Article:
8.  Watch for upcoming speakers and events in our congregation.

If you are not online simply call our office for printed information related to the websites above.

Go to http://www.lwvwa.org/pdfs/lobby_your_legislator
to learn about how to lobby your legislator.

Blessings, Rev. CJ
 

   

   

Monday, June 13, 2016

I'm Proud of Us

I'm proud of us. I'm proud that we are hosting families this week. Families that are homeless. I can't help thinking, "There but for the grace of what I call God go I." People that have families and jobs but simply do not earn enough to secure housing. Imagine the relief you might feel when you and your children know where there meals are coming from and where they will sleep without needing to move for six days.

I'm proud of us. I'm proud that we are practicing what we preach when we name freedom of belief as foundational to our faith. Our Congregation has welcomed the Palm Beach Pagans with open arms and minds. Like UU's, Pagans are misunderstood and it's hard to find allies in this culture. This group has already brought so much to our Congregational life. I hope to see you at the Summer Solstice ritual and BBQ this Saturday at 3pm. I'm grateful for what we have in common and our deliberate community of free thinkers.

I'm proud of us. I've observed that we have increasingly become more concerned with fellowship, ministry to one another, and spiritual growth. This is why we gather.  Not to work out our individual needs, but to create beloved community.

I'm proud to serve our Congregation, which continues to innovate, embrace change, create opportunities to be sure our foundation remains solid and we remain relevant. I hope you are proud.


I am stepping back in a couple of weeks as I will retreat for the month of July.  We've done holy work this year and it is time for all of us to rest knowing we've earned it. Have a safe and relaxing summer.
 

Blessings, Rev. CJ

Monday, May 9, 2016

May 2016

Every year around this time I have an uneasy feeling. Our congregation changes as our snowbirds fly north. I have grown to anticipate this season of migration, but I don't like it. I prefer we be together. Our snowbirds offer us so much through their ministries. They support and sustain our congregation in many ways. Their return is something to look forward to.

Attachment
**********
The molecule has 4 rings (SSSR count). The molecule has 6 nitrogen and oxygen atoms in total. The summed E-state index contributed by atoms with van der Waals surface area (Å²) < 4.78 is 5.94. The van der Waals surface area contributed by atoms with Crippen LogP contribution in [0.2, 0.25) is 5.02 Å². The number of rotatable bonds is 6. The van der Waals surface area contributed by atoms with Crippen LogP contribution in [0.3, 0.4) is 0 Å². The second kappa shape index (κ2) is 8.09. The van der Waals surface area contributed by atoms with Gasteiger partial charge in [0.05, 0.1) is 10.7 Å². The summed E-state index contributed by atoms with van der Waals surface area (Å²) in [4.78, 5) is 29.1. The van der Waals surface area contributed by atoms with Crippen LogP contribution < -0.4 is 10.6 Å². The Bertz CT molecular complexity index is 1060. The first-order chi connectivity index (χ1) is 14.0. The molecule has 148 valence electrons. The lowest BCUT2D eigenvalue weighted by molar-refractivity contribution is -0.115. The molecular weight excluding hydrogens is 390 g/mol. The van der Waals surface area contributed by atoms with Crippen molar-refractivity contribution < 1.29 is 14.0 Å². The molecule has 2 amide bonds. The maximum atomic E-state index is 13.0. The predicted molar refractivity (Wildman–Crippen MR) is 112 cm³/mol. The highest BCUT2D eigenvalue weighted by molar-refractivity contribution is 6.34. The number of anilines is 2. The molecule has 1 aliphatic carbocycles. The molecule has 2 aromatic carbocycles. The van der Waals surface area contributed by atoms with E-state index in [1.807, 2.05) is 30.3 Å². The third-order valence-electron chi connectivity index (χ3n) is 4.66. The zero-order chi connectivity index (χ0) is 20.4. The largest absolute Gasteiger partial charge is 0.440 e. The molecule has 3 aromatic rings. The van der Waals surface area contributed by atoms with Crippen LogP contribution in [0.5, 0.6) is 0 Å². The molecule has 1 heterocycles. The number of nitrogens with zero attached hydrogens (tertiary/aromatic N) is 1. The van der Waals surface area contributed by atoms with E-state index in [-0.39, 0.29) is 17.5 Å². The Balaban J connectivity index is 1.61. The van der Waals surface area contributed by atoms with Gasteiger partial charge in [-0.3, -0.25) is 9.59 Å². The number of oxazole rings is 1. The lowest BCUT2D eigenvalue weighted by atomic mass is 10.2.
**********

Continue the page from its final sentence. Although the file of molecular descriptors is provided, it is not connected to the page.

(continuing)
As I make my own plans to rove this summer I'm planning for our next church year. There is lots to look forward to. One thing in particular is our Intern Minister, Claudia Jiminez. Claudia will be preaching here on May 22 and will offer time for a Q & A during coffee hour. Claudia will also be meeting with our Board of Trustees in anticipation of a formal invitation to join us. I do hope your curiosity will bring you to our service on May 22.

Once formally invited, Claudia  will be an additional religious professional on campus. She will be here for two years and part-time. This internship is important in Claudia's ministerial formation as she prepares for ordained UU ministry. It is important in the life of our Congregation as we act as a teaching congregation and take part in training and forming future ministers. I feel strongly that our Congregation has so much to offer a student minister. We are a rich training ground that knows how to hold others in care. Please do become involved in Claudia's formation.

Blessings, CJ

Tuesday, March 29, 2016

April 2016

Dear Ones,

Over the weekend I officiated the memorial service for Charlotte Callahan. As her husband Jim and their children shared stories of Charlotte I was touched. I learned a lot about Charlotte and her life-long commitment to fairness and justice. I also learned that Charlotte is an example of how we can transform the world. Her family shared examples of how she changed the world one person at a time.

You may have heard me say over and over again that we don't necessarily need to march or protest to bring about change. We can be intentional about changing minds one person at time through conversation, advocacy, and living as an example. While at Charlotte's service I was approached by two people I had never met. They thanked me for my articles in the Palm Beach Post and told me, "You are our voice. Please continue."  I assured them that I would, we would.

We sometimes never know the lives we are touching or the change we are creating. I've been inspired to live like Charlotte lived.